Rebol tries to solve many problems by adding more "value" datatypes to the language. Datatypes provide a non-extensible (?) set of core objects. Here are the different kinds of value datatypes (from the REBOL Dictionary for 126.96.36.199.1):
binary bitset block char date decimal email file get-word hash integer issue list lit-word logic money none paren path refinement set-path set-word string tag time tuple url word
Each of these values has separate commands for conversion (like to-binary), checking the type of a value (binary?), and another word to describe the datatype (binary!).
There appear to be more kinds of values - the values above are simply the ones which have a "to-typename" command. Some of the others are: datatype, port, object, function, series, error, and native.
Rebol makes Perl seem clean and orthogonal. It contains many interesting ideas (especially the object construction without separate "classes"), but the structure ... they should have stopped with the kitchen sink. The sad thing is that with a little more consistency, the language could have been much smaller and more powerful. Still, the quick "Ten Steps" guide is worth reading for a different perspective. -- CliffordAdams (generally a fan of LittleLanguages)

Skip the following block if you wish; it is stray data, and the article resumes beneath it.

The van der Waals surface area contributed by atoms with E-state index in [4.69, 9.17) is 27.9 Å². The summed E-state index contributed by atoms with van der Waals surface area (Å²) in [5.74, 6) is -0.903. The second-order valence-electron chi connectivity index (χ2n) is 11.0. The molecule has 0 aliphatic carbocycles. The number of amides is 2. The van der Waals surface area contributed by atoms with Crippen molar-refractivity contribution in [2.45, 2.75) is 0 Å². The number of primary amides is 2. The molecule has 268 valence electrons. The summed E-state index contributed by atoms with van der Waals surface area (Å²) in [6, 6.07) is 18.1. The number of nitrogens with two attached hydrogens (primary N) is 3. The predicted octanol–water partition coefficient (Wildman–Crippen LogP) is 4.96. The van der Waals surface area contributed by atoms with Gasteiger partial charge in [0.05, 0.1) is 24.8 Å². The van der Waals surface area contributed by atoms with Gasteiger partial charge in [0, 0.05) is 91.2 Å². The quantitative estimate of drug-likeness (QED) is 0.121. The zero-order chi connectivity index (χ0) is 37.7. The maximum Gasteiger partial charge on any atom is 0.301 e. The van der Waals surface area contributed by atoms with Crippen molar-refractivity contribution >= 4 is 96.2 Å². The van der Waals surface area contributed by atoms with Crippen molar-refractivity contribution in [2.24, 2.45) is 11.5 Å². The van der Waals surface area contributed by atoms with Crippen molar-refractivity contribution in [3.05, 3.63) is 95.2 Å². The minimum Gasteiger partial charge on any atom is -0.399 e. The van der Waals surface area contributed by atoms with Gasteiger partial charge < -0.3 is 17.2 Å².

Sadly there is no FreeReferenceImplementation.
We've used it to write a DomainSpecificLanguage that compiles into XML.
Example Script: create Vendor IBM id 'IBM' salesperson 'S1' discount10.0 Translates Into: <script> <create domain='Vendor', id='IBM'> <field name='id'>IBM</field> <field name='salesperson'>S1</field> <field name='discount'>10.0</field> </create> </script>-- DavidVydra
There is a wiki written in Rebol called VaNilla which illustrates some of its features as a language (Networking, Parsing, etc).
I've written up a HTML/XML/WML dialect in Rebol, that allows me to write __ML without needing to worry about closing tags. For example, a part of my site creation code is: